The City of Honolulu’s Climate Change Commission presented the “Sea Level Rise Guidance and Climate Change Brief” to Mayor Kirk Caldwell on July 16, prompting him to sign a directive requiring all departments and agencies under his jurisdiction, to take action to prevent sea level rise.

The Commission says the city should plan for 3-feet of sea level rise by the mid-century and if action isn’t taken now, nearly 4,000 structures on Oahu would be flooded, and nearly 18 miles of coastal roads would become impassable.

“The sea is rising, we see it all around our island, everyday everyone in this room, when you go to the beach everyone sees the erosion,” Mayor Caldwell said. 

“If you take no action and we live with the consequences, then what happens to Waikiki?” he added. “Our largest industry $15 billion in revenue—what happens? If we don’t take action now we’ll have worse consequences later.”

The Mayor’s directive requires all city departments and agencies under the mayor’s jurisdiction to take several actions, including:

  • View climate change and the need for both climate change mitigation and adaptation as an urgent matter, and take a proactive approach in both reducing greenhouse gas emissions and protect and prepare the city for the physical and economic impacts of climate change;
  • Use the Sea Level Rise Guidance and Hawaii Sea Level Rise Vulnerability and Adaptation Report in their planning, programing, and capital improvement decisions to mitigate impacts to infrastructure and critical facilities subject to sea level rise, which may include elevation or relocation of infrastructure and critical facilities, the elevating of surfaces, structures, and utilities, and/or other adaptation measures;
  • Propose revisions to shoreline rules and regulations to incorporate sea level rise and conserve a natural, unarmored shoreline wherever possible; and
  • Work cooperatively to develop and implement land use policies, hazard mitigation actions, and design and construction standards that mitigate and adapt to the impacts of climate change and sea level rise.

Specific to the City and County of Honolulu, the commission included in its detailed Sea Level Rise Guidance that rising seas will threaten Oʻahu communities and natural ecosystems in multiple ways, including: increased vulnerability to flooding; land loss and coastal erosion; saltwater intrusion into streams and coastal wetlands; and increased damage when hurricanes, tsunamis, and seasonal high waves strike. The commission further concluded that rising seas will negatively impact local communities, habitats, property, infrastructure, economies, and industry.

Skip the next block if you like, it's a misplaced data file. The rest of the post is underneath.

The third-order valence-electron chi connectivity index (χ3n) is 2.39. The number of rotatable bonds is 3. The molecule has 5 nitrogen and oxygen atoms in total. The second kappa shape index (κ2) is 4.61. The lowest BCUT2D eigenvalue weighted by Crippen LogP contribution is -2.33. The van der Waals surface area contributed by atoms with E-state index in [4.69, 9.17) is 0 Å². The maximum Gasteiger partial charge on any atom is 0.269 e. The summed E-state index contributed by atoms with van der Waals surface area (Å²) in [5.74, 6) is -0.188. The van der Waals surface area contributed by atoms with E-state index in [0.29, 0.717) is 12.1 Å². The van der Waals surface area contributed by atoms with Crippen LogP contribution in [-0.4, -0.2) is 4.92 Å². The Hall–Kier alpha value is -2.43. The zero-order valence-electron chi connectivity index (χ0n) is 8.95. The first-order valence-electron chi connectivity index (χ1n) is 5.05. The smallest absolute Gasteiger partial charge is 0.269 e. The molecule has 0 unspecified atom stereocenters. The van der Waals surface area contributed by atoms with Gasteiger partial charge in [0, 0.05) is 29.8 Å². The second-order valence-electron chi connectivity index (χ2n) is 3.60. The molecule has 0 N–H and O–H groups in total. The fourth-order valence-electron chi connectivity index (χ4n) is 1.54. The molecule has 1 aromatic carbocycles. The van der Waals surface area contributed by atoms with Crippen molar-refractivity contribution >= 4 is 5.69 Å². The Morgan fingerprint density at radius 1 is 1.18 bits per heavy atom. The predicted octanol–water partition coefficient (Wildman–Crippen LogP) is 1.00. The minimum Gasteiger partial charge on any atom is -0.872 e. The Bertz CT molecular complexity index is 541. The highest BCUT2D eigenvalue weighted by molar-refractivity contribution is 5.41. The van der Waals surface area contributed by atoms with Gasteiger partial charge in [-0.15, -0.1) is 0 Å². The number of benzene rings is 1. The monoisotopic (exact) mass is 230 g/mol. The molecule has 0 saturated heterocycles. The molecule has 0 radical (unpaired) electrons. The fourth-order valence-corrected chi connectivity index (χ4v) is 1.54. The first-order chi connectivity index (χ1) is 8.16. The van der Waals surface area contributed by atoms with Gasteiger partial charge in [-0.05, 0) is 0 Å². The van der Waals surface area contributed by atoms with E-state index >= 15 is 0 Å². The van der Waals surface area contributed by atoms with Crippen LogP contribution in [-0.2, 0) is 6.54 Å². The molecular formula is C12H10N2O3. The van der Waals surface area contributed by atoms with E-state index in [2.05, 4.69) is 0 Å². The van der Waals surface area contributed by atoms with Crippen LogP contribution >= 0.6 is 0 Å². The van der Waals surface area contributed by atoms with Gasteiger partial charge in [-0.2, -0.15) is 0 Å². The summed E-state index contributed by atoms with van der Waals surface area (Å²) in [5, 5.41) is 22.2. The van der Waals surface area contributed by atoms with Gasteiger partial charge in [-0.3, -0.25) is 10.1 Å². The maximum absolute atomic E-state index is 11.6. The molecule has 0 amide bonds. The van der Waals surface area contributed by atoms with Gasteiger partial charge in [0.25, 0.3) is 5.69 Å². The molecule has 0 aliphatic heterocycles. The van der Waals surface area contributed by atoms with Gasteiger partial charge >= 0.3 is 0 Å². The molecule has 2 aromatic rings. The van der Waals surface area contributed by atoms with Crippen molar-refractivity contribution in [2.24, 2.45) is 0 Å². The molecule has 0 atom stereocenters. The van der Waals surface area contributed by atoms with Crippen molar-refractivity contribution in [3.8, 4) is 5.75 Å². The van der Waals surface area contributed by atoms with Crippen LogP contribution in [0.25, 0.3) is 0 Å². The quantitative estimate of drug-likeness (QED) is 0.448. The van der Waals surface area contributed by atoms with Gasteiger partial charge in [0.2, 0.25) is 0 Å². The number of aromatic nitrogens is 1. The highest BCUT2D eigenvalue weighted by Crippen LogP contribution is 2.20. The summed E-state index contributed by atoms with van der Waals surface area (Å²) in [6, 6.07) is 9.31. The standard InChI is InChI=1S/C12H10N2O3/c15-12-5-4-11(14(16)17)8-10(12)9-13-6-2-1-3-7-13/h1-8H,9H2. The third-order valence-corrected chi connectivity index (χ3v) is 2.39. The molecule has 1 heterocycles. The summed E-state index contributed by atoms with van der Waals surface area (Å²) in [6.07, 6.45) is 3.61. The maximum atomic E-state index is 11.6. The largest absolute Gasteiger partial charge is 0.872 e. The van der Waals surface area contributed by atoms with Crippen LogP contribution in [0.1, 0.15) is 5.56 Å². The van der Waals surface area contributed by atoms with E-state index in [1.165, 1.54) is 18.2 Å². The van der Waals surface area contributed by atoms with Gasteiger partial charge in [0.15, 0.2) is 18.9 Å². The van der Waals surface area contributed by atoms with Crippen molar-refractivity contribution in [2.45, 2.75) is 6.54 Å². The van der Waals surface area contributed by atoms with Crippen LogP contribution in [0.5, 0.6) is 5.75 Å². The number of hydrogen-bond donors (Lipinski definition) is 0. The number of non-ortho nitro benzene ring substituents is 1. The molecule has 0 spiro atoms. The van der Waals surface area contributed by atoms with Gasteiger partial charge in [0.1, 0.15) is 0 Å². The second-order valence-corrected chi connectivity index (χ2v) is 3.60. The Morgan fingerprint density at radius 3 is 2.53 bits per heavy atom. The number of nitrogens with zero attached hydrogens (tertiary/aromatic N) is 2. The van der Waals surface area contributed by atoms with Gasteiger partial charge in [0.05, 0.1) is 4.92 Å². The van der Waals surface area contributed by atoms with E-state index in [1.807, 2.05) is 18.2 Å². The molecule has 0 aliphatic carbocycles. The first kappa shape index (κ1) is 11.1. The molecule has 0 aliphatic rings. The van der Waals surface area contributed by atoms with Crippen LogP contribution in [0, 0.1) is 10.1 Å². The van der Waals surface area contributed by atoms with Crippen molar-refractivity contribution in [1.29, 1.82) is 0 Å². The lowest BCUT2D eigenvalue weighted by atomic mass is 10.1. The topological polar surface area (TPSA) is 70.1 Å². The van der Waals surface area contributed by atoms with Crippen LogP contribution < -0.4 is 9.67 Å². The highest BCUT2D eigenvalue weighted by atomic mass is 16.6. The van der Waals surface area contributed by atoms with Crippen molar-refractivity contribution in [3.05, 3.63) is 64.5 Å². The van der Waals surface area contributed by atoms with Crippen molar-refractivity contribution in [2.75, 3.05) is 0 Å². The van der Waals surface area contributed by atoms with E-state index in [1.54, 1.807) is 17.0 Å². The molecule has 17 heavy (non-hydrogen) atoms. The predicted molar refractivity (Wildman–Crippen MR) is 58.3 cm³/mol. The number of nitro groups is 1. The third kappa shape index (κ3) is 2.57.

The commission, which carefully tracks a combination of international research and local modeling to underpin its decisions, also stressed that impacts from high tide flooding will arrive decades ahead of permanent inundation. Tidal flooding is projected to become more frequent and erode beaches, flood roads, and in times of rainfall bring local transportation to a standstill. According to modeling by NOAA, under their “Intermediate scenario,” flooding exceeding last year’s “king tide” level could be present an average of twice per month in Honolulu before mid-century.

In terms of costs?

“At the end of the day it’s going to be hundreds of millions of dollars,” Mayor Caldwell said. “We’re talking about real estate around here, the most valuable real estate in state of Hawaii is impacted.”

“There’s $12.9 billion of property at risk from the 3.2 foot of sea level rise,” said Josh Stanbro, Honolulu’s Chief Resilience Officer. “So $12.9 billion is on the line—so spending a little bit now will save a whole lot later.”